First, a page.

There’s a mini egg scandal happening in Britain. Farmers are forced to throw away millions of smaller pullet eggs each year because they don’t make the size-grade. Thankfully, there is a way to pick up pullet eggs direct from the farm and save them from their food-waste fate.
One of the greatest pleasures of local food is the increased likelihood of running into unusual ingredients that you won’t find elsewhere. So familiar are we with what industrially produced eggs have to offer, you won’t find small pullet eggs in a supermarket and instead medium, large and even extra-large are the order of the day.
Pullet eggs are not found in the supermarkets because they are too small to conform to the rules set by regulators. This shortsighted approach to selling fresh eggs has meant that millions of pullet eggs are not reaching tables but are destined for liquid eggs, or even worse, the bin. Which is a real shame, because they’re a delight.
What are pullet eggs?
A pullet is a hen that is under one year old and has only been laying eggs for only a few months. Pullet eggs are the first eggs laid by hens at about 18 weeks old. These young hens are just getting into their egg-laying groove, meaning these eggs will be noticeably smaller than the usual eggs you come across. And that’s where the beauty in them lies – quite simply, they are delicious.
Chefs can’t get enough of them because of their brightly coloured yolks and a unique richness that eggs from an older hen simply don’t have. Pullet eggs also hold together beautifully (like little mountains) in the pan, so are incredible for poaching and frying. The smaller size of pullet eggs only last about 4 weeks before they get bigger. They’re not around for long and that’s why they’re not available all year round.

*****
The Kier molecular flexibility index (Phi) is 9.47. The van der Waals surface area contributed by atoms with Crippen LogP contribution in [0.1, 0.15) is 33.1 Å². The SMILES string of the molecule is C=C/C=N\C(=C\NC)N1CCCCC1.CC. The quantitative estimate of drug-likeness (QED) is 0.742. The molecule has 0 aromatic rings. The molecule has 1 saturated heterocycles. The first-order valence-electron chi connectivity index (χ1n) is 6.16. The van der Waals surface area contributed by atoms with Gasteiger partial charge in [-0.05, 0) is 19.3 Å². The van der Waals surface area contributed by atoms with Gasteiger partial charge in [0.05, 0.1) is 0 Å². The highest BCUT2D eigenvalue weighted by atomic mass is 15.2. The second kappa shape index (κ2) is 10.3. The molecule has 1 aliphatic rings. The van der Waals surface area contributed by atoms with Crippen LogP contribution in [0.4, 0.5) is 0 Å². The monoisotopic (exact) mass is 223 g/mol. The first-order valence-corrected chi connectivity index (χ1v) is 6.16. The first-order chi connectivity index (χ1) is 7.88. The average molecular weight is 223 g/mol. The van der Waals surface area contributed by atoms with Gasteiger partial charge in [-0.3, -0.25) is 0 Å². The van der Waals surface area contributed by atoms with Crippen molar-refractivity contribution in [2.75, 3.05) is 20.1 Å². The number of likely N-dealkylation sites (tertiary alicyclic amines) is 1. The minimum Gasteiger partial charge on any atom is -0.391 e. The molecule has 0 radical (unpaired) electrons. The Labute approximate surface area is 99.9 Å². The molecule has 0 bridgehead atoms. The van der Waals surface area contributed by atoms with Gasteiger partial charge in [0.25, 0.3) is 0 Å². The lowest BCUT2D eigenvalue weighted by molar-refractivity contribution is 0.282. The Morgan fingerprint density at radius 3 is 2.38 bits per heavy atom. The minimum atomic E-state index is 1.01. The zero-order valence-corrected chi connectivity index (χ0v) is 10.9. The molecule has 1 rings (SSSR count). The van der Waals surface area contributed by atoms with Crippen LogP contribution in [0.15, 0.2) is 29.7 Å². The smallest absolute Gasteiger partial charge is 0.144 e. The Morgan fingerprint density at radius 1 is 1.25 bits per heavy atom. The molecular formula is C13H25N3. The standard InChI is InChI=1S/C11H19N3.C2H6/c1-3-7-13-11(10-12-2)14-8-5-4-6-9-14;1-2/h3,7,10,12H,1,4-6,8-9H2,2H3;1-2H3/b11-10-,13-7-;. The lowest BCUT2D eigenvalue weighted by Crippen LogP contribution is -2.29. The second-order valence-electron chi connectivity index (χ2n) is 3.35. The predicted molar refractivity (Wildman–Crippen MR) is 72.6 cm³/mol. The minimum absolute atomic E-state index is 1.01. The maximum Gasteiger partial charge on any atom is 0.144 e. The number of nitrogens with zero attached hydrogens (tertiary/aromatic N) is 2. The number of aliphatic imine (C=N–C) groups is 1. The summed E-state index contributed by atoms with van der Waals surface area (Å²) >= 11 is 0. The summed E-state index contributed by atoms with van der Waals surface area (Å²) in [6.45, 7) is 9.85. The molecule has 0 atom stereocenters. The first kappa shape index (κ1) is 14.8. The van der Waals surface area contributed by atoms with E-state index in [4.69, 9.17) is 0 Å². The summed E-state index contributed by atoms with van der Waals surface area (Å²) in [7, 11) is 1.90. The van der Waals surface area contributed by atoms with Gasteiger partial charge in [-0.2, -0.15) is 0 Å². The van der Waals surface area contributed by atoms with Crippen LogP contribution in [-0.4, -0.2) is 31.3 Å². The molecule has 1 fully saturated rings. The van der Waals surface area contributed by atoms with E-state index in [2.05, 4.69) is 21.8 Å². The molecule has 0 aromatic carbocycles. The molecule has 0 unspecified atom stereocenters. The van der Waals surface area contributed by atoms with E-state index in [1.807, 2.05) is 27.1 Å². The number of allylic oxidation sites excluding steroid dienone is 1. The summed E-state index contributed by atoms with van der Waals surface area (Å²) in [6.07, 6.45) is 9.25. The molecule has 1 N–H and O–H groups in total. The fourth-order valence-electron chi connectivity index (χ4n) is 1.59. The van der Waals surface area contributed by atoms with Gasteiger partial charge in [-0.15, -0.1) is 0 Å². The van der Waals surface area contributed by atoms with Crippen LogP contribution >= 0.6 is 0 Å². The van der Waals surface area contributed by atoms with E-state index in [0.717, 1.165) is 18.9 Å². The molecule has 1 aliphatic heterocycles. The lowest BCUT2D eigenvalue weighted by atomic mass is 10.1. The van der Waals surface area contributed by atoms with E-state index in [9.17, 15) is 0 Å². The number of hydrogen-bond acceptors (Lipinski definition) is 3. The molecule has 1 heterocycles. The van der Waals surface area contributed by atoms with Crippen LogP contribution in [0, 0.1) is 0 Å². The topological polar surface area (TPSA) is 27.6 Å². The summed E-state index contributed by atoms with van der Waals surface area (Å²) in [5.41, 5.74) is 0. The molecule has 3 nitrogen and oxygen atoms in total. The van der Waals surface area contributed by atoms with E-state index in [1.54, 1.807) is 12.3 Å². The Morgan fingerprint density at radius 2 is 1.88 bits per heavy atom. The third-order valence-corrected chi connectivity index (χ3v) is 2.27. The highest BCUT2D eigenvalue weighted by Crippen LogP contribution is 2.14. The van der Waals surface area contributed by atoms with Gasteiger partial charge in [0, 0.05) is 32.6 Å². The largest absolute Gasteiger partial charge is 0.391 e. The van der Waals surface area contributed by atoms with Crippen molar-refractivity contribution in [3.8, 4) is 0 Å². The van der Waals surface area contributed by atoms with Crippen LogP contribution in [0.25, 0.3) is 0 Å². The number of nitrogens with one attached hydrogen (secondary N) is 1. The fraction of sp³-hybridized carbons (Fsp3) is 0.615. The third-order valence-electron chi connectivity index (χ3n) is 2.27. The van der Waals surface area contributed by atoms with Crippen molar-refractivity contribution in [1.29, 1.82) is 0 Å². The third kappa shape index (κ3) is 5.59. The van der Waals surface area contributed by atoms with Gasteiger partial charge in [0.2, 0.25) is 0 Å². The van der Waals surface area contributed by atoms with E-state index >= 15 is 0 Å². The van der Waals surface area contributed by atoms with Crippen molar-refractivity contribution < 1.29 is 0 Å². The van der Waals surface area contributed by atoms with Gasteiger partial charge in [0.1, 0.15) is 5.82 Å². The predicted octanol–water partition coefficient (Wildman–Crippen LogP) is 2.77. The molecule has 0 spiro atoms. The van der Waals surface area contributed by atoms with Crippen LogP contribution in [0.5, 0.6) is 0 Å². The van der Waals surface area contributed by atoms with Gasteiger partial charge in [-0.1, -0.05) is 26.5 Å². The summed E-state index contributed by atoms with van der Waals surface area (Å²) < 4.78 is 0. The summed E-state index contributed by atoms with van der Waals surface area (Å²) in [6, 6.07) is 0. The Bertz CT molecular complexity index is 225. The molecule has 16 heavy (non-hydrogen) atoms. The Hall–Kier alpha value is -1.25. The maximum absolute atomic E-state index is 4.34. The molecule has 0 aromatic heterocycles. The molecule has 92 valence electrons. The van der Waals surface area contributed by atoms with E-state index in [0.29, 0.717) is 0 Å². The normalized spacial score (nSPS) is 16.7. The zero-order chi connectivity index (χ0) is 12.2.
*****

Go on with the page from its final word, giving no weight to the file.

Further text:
Why is it so hard to find pullet eggs?
Outside of their incredible richness (we’ve definitely heard the words ‘avian caviar’), pullet eggs highlight economic and sustainability issues too. Up to 10% of every egg farmer’s stock is thrown away because the eggs are too small. By not selling these eggs, farmers are losing out. You may have seen us talking to Jamie Oliver about them on Jamie And Jimmy’s Friday Night Feast.
Jamie says: “They may be little but farmers say they’re the tastiest you can get. The great British public are missing out on a premium seasonal product and worse, farmers’ livelihoods are on the line.”
Third-generation poultry farmers Danny and Susie Macmillan of Mac’s Farm who featured on the show say they lose around £60,000 a year due to few people eating pullet eggs. The supermarkets may not want them, but the rise in public interest in our pullet eggs after the show aired showed us that you do. Which is fantastic news for our farmers Rowie at Purton House Organics and Andrew at Haresfield farm, who now have a home for pullets hens’ eggs.
How to cook a pullet egg
Our recipe developer and MasterChef semi-finalist Beth shares her tips for the perfect pullet:
You can cook a pullet egg in the same way you would a normal egg. However, using pullet eggs for poaching is much easier as they have a brilliant ability hold together more so than normal eggs. For soft boiled pullet eggs, cook for 3 to 4 minutes from a rolling boil and make sure you use eggs that are at room temperature.
To easily remove its shell, put the egg straight into iced water and leave to cool (for about 5 minutes). Gently roll the egg along a surface to get an even layer of cracks in its shell and you’ll feel it come away. Find a weak spot to get under the shell and gently pull it off.
Just how small is a pullet egg?
Got pullet eggs and can’t wait to get cracking? To help you use them in baking, here’s a quick size comparison guide based on EU weights:
Standard EU Egg Sizes
Extra-large (XL) 73g+
Large (L) 63g – 73g
Medium (M) 53g – 63g
Small (S) less than 53g
Average Pullet 35g – 40g
How do you use yours? Let us know in the comments below.
This article was originally published in May 2017.